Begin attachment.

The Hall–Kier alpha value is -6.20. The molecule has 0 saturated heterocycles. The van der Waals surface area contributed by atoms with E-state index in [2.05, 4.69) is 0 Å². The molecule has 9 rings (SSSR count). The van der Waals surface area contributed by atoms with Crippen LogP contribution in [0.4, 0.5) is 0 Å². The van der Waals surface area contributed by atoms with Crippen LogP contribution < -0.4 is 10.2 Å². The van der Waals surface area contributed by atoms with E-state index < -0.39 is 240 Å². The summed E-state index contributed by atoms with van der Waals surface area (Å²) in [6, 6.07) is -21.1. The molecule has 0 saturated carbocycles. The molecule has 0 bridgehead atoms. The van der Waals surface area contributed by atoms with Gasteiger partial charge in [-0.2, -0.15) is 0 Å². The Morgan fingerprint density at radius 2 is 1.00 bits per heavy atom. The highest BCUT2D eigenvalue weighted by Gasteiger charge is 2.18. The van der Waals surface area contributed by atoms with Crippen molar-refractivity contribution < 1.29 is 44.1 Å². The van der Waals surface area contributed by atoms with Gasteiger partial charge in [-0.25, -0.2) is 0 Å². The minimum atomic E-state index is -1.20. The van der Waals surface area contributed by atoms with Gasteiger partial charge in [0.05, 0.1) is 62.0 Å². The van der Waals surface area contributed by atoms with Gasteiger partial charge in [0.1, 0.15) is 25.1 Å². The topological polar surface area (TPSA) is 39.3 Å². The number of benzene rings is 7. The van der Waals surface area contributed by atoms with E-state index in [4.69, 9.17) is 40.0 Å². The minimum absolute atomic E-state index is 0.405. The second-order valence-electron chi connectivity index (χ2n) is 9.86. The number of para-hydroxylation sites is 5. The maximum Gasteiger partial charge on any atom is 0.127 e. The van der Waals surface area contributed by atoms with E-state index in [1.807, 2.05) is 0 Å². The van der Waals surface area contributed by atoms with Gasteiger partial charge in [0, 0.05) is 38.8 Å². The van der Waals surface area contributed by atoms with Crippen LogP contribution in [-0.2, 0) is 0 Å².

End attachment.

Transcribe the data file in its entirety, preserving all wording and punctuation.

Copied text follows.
The Hall–Kier alpha value is -6.20. The molecule has 0 saturated heterocycles. The van der Waals surface area contributed by atoms with E-state index in [2.05, 4.69) is 0 Å². The molecule has 9 rings (SSSR count). The van der Waals surface area contributed by atoms with Crippen LogP contribution in [0.4, 0.5) is 0 Å². The van der Waals surface area contributed by atoms with Crippen LogP contribution < -0.4 is 10.2 Å². The van der Waals surface area contributed by atoms with E-state index < -0.39 is 240 Å². The summed E-state index contributed by atoms with van der Waals surface area (Å²) in [6, 6.07) is -21.1. The molecule has 0 saturated carbocycles. The molecule has 0 bridgehead atoms. The van der Waals surface area contributed by atoms with Gasteiger partial charge in [-0.2, -0.15) is 0 Å². The Morgan fingerprint density at radius 2 is 1.00 bits per heavy atom. The highest BCUT2D eigenvalue weighted by Gasteiger charge is 2.18. The van der Waals surface area contributed by atoms with Crippen molar-refractivity contribution < 1.29 is 44.1 Å². The van der Waals surface area contributed by atoms with Gasteiger partial charge in [-0.25, -0.2) is 0 Å². The minimum atomic E-state index is -1.20. The van der Waals surface area contributed by atoms with Gasteiger partial charge in [0.05, 0.1) is 62.0 Å². The van der Waals surface area contributed by atoms with Gasteiger partial charge in [0.1, 0.15) is 25.1 Å². The topological polar surface area (TPSA) is 39.3 Å². The number of benzene rings is 7. The van der Waals surface area contributed by atoms with E-state index in [4.69, 9.17) is 40.0 Å². The minimum absolute atomic E-state index is 0.405. The second-order valence-electron chi connectivity index (χ2n) is 9.86. The number of para-hydroxylation sites is 5. The maximum Gasteiger partial charge on any atom is 0.127 e. The van der Waals surface area contributed by atoms with E-state index in [1.807, 2.05) is 0 Å². The van der Waals surface area contributed by atoms with Gasteiger partial charge in [0, 0.05) is 38.8 Å². The van der Waals surface area contributed by atoms with Crippen LogP contribution in [-0.2, 0) is 0 Å².